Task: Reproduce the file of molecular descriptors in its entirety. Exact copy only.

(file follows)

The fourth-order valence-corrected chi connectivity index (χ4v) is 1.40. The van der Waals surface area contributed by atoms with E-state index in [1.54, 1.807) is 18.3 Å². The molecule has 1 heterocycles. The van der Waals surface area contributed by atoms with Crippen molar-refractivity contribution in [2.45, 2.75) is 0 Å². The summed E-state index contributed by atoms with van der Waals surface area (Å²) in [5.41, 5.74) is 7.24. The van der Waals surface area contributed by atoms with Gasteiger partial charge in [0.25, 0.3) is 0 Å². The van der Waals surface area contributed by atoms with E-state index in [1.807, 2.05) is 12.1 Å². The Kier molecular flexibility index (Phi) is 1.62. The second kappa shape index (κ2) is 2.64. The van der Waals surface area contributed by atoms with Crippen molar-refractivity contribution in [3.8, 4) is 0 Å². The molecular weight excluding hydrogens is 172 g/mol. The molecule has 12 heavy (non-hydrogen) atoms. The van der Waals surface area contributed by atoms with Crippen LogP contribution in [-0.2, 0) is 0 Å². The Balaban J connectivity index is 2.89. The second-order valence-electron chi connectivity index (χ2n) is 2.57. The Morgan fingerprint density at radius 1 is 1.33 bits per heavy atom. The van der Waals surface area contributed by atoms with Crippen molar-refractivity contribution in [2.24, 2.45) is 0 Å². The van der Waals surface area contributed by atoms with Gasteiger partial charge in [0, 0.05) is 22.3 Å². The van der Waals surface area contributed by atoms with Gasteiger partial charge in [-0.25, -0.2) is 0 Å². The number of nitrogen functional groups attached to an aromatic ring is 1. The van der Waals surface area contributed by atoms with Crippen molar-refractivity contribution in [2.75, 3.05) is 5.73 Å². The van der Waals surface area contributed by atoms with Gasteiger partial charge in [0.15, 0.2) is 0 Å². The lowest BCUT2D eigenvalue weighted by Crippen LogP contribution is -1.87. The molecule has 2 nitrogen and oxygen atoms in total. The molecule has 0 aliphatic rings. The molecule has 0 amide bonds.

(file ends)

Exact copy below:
The fourth-order valence-corrected chi connectivity index (χ4v) is 1.40. The van der Waals surface area contributed by atoms with E-state index in [1.54, 1.807) is 18.3 Å². The molecule has 1 heterocycles. The van der Waals surface area contributed by atoms with Crippen molar-refractivity contribution in [2.45, 2.75) is 0 Å². The summed E-state index contributed by atoms with van der Waals surface area (Å²) in [5.41, 5.74) is 7.24. The van der Waals surface area contributed by atoms with Gasteiger partial charge in [0.25, 0.3) is 0 Å². The van der Waals surface area contributed by atoms with E-state index in [1.807, 2.05) is 12.1 Å². The Kier molecular flexibility index (Phi) is 1.62. The second kappa shape index (κ2) is 2.64. The van der Waals surface area contributed by atoms with Crippen molar-refractivity contribution in [3.8, 4) is 0 Å². The molecular weight excluding hydrogens is 172 g/mol. The molecule has 12 heavy (non-hydrogen) atoms. The van der Waals surface area contributed by atoms with Crippen LogP contribution in [-0.2, 0) is 0 Å². The Balaban J connectivity index is 2.89. The second-order valence-electron chi connectivity index (χ2n) is 2.57. The Morgan fingerprint density at radius 1 is 1.33 bits per heavy atom. The van der Waals surface area contributed by atoms with Crippen molar-refractivity contribution in [2.24, 2.45) is 0 Å². The van der Waals surface area contributed by atoms with Gasteiger partial charge in [0, 0.05) is 22.3 Å². The van der Waals surface area contributed by atoms with Gasteiger partial charge in [-0.25, -0.2) is 0 Å². The number of nitrogen functional groups attached to an aromatic ring is 1. The van der Waals surface area contributed by atoms with Crippen molar-refractivity contribution in [2.75, 3.05) is 5.73 Å². The van der Waals surface area contributed by atoms with Gasteiger partial charge in [0.15, 0.2) is 0 Å². The lowest BCUT2D eigenvalue weighted by Crippen LogP contribution is -1.87. The molecule has 2 nitrogen and oxygen atoms in total. The molecule has 0 aliphatic rings. The molecule has 0 amide bonds.